BACKGROUND: Associations between a high body mass index (BMI) at single timepoints during child- and adulthood and risks of post-menopausal breast cancer are well-established, but associations with BMI across the lifecourse remains largely unknown. Therefore, we examined whether lifecourse BMI trajectories were associated with risks of post-menopausal breast cancer overall and by estrogen receptor (ER) status.
METHODS: We included 6698 Danish women born 1930-1946. Information on BMI at ages 6-15 years came from the Copenhagen School Health Records Register, and information on BMI at ages 20, 30, 40, 50 and/or 50-64 years came from the Diet, Cancer and Health cohort. Breast cancer cases (n = 577) were identified in the Danish Breast Cancer Cooperative Group database. Six BMI trajectories were identified using latent class trajectory modelling. Hazard ratios (HR) and 95% confidence intervals (CI) were estimated using Cox regression models.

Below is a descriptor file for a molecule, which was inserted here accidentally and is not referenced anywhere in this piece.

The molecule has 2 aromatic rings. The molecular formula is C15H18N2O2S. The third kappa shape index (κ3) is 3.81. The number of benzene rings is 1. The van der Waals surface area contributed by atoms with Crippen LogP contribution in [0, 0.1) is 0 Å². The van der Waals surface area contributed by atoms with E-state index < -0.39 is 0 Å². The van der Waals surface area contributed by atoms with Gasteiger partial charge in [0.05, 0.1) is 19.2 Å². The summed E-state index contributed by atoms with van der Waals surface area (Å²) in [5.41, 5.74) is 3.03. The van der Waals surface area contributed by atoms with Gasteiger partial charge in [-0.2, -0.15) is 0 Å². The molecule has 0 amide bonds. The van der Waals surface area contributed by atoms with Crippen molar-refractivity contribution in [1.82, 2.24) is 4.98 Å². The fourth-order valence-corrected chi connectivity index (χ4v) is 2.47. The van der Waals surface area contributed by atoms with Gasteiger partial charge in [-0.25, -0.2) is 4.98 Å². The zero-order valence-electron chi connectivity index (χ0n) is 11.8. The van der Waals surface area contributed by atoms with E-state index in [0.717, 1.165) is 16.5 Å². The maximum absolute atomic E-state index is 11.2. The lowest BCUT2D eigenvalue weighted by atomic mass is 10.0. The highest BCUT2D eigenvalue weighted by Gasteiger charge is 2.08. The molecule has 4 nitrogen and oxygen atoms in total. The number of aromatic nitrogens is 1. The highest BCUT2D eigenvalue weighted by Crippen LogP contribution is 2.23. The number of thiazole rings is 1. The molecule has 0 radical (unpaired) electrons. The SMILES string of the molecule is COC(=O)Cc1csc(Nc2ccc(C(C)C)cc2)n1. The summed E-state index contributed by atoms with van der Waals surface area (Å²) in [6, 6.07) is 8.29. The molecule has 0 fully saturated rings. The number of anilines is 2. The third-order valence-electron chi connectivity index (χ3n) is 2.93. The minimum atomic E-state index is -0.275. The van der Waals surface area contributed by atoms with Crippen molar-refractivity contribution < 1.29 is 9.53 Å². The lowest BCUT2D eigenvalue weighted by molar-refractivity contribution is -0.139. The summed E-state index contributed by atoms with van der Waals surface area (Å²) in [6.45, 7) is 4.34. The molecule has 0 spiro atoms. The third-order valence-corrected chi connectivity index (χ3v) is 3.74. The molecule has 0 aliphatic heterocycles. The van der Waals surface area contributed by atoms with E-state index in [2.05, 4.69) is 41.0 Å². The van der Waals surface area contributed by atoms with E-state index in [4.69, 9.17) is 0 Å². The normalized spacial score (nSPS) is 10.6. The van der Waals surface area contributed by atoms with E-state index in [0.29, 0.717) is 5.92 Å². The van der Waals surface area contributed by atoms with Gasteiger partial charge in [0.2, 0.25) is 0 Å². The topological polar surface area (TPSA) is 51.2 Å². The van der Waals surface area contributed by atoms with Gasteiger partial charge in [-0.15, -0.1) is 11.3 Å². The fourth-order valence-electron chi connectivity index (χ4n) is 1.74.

RESULTS: Compared to women with a trajectory characterized by an average BMI gain across life, women with the two trajectories with steep increases in BMI during childhood and adolescence that thereafter largely stabilized, had lower risks of post-menopausal breast cancer and ER-positive tumors. The adjusted HRs for ER-positive tumors were 0.67 (95% CI: 0.47-0.95) and 0.68 (95% CI: 0.46-1.01), respectively. In contrast, women with a trajectory with a low gain in BMI during childhood and adolescence followed by a subsequent steep increase during adulthood, had higher risks of post-menopausal breast cancer and ER-positive tumors when compared to women with an average BMI gain. The adjusted HR for ER-positive tumors was 1.28 (95% CI: 0.98-1.67).
CONCLUSIONS: Our findings suggest that the timing of excess gain in BMI across the lifecourse impacts subsequent post-menopausal breast cancer risks. Thus, the BMI development across life is likely useful in the identification of women at increased risks of post-menopausal breast cancer.